If the womb is understood with all of these symbols in mind, then sex outside of the marriage covenant misuses a veil that is reserved for God's sealing power. This makes sense in the logistics of LDS temple work because a woman who is married in the New and Everlasting Covenant becomes a sealer for those who exit her womb. These kids don't have to be brought back to the temple to be sealed to their parents. The woman executes the sealing no matter where the birth occurs. The womb makes her the temple of that act, thus birth is likely an ordinance whether we identify it as such or not.

It makes sense, then, that the mandorla shape is of vast consequence. As you can see from the image above, all of the other geometric shapes are "born" from the dyad. If you are able to locate a book titled A Beginner's Guide to Constructing the Universe by Michael Schneider, it will show you how to draw each one. With a compass and a straight edge, you can utilize the mandorla to create the triangle, the square, the pentagon, Etc. An equilateral triangle, for instance, is created by making straight lines from the top point through the center of each circle and down to the edge of the diameter. A third straight line is then drawn between the points at the bottom of the circles. All of the shapes can be similarly formed using points created by the dyad.

What this ultimately suggests is that the womb represents the power to create the entire universe. Such power should not be handled carelessly. But it's not just Mary's womb that we are talking about. The cults of the Virgin and the celibate Christ miss the mark in this respect. If the womb is a veil, then all women are in possession of this potential.

Jonah didn't want to prophesy to the Ninevites, and he certainly didn't want to be swallowed by a whale. But it happened anyway. If exiting or entering a womb creates belonging, then fornication and adultery likely invert the meaning of that belonging. Meaning that entering without permission still binds the trespasser to God, but to his wrath rather than to his mercy.

It goes without saying that rape likely seals the offender to a fate worse than we can comprehend. To profane a veil in the first place is a direct, personal offense to God. To do it by force merely amplifies the law of the harvest. 

We must remember that it is not just a reproductive organ. It is simultaneously a symbol of Eternal consequence.

4 comments:

  1. Thank you for this post. It has given me much strength and a more powerful testimony of my womanhood. I see mandorlas everywhere now and I love where they draw my mind. I'm curious though. Is there a complementary symbol for manhood? One with as much depth of symbolism and meaning?

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    1. SonjaR, your question touches upon a set of symbols that I didn't cover in the essay. The mandorla is also a reference to the "chalice", which is important in medieval lore with regards to the Holy Grail. The male counterpart to the chalice is the phallus, which is the primary symbol of manhood.

      The phallus has gotten a bad rap in recent decades, probably deservedly so in many instances, because phallic worship persisted in the West and directly led to the subjugation of women to men in modern times. This is why most references to phallic symbolism are shunned and quickly abandoned in the current climate of acceptable images/imagery.

      But if the body is a temple, then the phallus is just as sacred as what I discuss on this blog. What is the meaning of a temple without a patron? Women are not meant to be vessels of the Spirit only, they are physical temples to be entered by bridegrooms. Hence, it is interesting that _the_ Bridegroom is often associated with a sword.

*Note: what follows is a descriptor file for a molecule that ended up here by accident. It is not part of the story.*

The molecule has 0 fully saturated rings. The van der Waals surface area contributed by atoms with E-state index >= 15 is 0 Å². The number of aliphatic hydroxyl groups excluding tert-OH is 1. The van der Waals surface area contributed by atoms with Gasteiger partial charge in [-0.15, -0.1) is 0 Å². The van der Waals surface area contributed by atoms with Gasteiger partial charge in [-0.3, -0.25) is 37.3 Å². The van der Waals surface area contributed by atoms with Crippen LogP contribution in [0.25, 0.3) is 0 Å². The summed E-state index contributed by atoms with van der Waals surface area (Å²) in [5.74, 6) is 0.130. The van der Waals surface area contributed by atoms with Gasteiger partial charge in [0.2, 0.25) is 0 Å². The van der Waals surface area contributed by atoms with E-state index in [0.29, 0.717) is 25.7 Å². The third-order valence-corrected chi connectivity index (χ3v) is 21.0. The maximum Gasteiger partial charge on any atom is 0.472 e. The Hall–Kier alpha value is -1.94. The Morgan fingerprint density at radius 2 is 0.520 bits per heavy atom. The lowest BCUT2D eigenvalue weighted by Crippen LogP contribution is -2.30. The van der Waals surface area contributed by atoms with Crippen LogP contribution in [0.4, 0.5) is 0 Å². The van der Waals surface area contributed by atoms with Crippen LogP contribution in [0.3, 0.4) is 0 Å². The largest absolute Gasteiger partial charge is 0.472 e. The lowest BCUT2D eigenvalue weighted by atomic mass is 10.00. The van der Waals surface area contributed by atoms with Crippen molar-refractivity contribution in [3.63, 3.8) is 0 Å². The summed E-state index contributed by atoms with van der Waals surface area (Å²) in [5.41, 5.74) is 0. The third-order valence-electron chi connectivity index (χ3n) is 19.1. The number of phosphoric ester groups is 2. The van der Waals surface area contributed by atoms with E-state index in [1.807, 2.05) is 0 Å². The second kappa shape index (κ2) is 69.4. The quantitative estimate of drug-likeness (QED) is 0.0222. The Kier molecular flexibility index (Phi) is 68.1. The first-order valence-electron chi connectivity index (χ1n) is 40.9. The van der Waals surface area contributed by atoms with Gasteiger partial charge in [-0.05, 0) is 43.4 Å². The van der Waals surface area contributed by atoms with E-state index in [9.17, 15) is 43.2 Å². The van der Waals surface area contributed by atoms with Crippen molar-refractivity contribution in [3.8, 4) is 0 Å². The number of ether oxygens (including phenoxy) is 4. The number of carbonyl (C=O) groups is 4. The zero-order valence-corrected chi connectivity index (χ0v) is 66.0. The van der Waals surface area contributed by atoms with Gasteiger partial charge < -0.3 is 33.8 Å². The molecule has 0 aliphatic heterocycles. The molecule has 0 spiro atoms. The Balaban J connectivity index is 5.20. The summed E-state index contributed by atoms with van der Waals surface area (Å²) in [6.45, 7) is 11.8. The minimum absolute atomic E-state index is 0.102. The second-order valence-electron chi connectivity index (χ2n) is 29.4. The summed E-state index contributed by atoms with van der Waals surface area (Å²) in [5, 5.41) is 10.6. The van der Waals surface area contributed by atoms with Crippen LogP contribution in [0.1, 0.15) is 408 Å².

I agree with doing away with the sardonic and vulgar references that are often used to discuss the phallus. But there is a sacred thread/meaning that can attend a discussion about the relationship between certain figures and their weapons (Arthur/Excalibur, Thor/Mjolnir, Christ/His word, Etc.), and we discard these symbols to our own detriment.

      We snicker at a high price. The phallus can represent the virtue and light of Christ within men just as readily as it can infer the male ego. Just as in the case with Cain and Abel offering sacrifices to God, it's the approach that matters.

      The meaning of manhood in many societies is up for grabs right now, and in my opinion, that's where most forms of sexual degradation, war, and violence are originating from. Loss of identity leads to loss of the types of humanity, compassion, and strength that marked the Savior. Without those traits, it is easy for men to become fearful, greedy, and feeble-minded destroyers. So the symbol of Christ wielding a sword (in word or in hand) is as vital now as it has ever been.

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  2. I am eating up all of your blogposts right now. This is fantastic insight. I particularly latched on to the idea of birth as an ordinance and the woman as a sealer. As women are endowed with priesthood power in the temple, and the highest form of the priesthood in conjunction to unity and celestial marriage, it makes complete sense to me that this power would be granted her as part of her priesthood power since a woman's actual priesthood authority is applied in a different way than a man's. I find this connection to be most sacred and make complete sense.
    Likewise, I mourn the loss of the meaning of manhood within our society. For some reason, people seem to feel as though one has to subjugate the other. Harmonious relationships are vital to the unification of our entities. We cannot be one without the other. My husband has been feeling this most keenly recently, through many societal and church experiences. I feel that this insight you have shared through your post and the complimenting comment are spot on.

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    1. Kirsten, to your point about manhood and your husband, I think it is vital for couples to realize that shared sovereignty is the key to a balanced relationship. A woman must be allowed to be a queen, and a man to be a king. It is only then, in the balance of mutual rule, that the powers of both begin to resemble and create the Kingdom of God on the earth.